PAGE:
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US official on PH’s war on drugs and shared challenges

Updated

By Roy Mabasa

U.S. Deputy Assistant Secretary of State for Southeast Asia Patrick Murphy (REUTERS/Samrang Pring/Files / MANILA BULLETIN)

U.S. Deputy Assistant Secretary of State for Southeast Asia Patrick Murphy (REUTERS/Samrang Pring/Files / MANILA BULLETIN)

 

A visiting United States official on Wednesday said his government is hopeful that the Philippines will continue to conduct its “war on drugs” in accordance with the rule of law and full respect to human rights.

State Department Assistant Secretary for East Asia and the Pacific W. Patrick Murphy was also quick to point out that they are encouraged to hear from Philippine officials that there are investigations concerning accusations of individuals, including officials, operating outside the rule of law.

“That’s very good to hear, we are encouraged to hear those efforts,” he said.

Murphy said they have conveyed their message to the Philippines as “allies and friends” amid allegations of extra-judicial killings related to the implementation of the war on drugs, one of the centerpiece programs of the Duterte administration.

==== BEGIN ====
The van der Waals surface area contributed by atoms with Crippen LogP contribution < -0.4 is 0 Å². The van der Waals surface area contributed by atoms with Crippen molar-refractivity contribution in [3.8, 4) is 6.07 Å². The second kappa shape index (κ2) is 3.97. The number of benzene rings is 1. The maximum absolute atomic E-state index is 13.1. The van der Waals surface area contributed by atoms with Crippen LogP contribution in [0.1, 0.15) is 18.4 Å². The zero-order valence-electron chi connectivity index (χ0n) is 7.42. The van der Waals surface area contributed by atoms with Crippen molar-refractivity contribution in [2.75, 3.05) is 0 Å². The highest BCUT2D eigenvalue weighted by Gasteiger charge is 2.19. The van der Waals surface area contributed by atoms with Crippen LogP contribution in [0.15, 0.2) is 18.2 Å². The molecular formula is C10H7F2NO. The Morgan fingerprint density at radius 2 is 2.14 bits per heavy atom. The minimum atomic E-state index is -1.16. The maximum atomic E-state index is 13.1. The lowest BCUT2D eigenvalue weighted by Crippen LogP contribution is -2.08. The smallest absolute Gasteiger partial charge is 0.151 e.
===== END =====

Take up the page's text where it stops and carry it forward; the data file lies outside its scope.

“As allies and friends, we speak frankly, we speak honestly. Occasionally, each country has concerns with each other and the effort to counter narcotics here, we very much hope and we message this hope that the Philippines will continue to conduct this campaign in accordance with the rule of law and full respect to human rights,” Murphy told reporters in a roundtable interview arranged by the US embassy in Manila.

Murphy explained the United States “sympathize and understand” the challenge being faced by the Philippines concerning the illegal drugs issue, as they are also experiencing an “epic” opioid problem back home.

“This is a shared problem between our countries. The Philippines has a very significant challenge, the US does as well. We are experiencing an opioid crisis that is quite epic that is and is having a serious impact in the community level all across the US,” he said.

Murphy said they want to be “good partners” with the Philippines on the illegal drugs problem and are currently providing assistance on rehabilitation work and the efforts to disrupt international groups from bringing narcotics to the Philippines.

“So we very much sympathize and understand the Philippines has a challenge that is at national and international level and the community and we want to be good partners,” he said.

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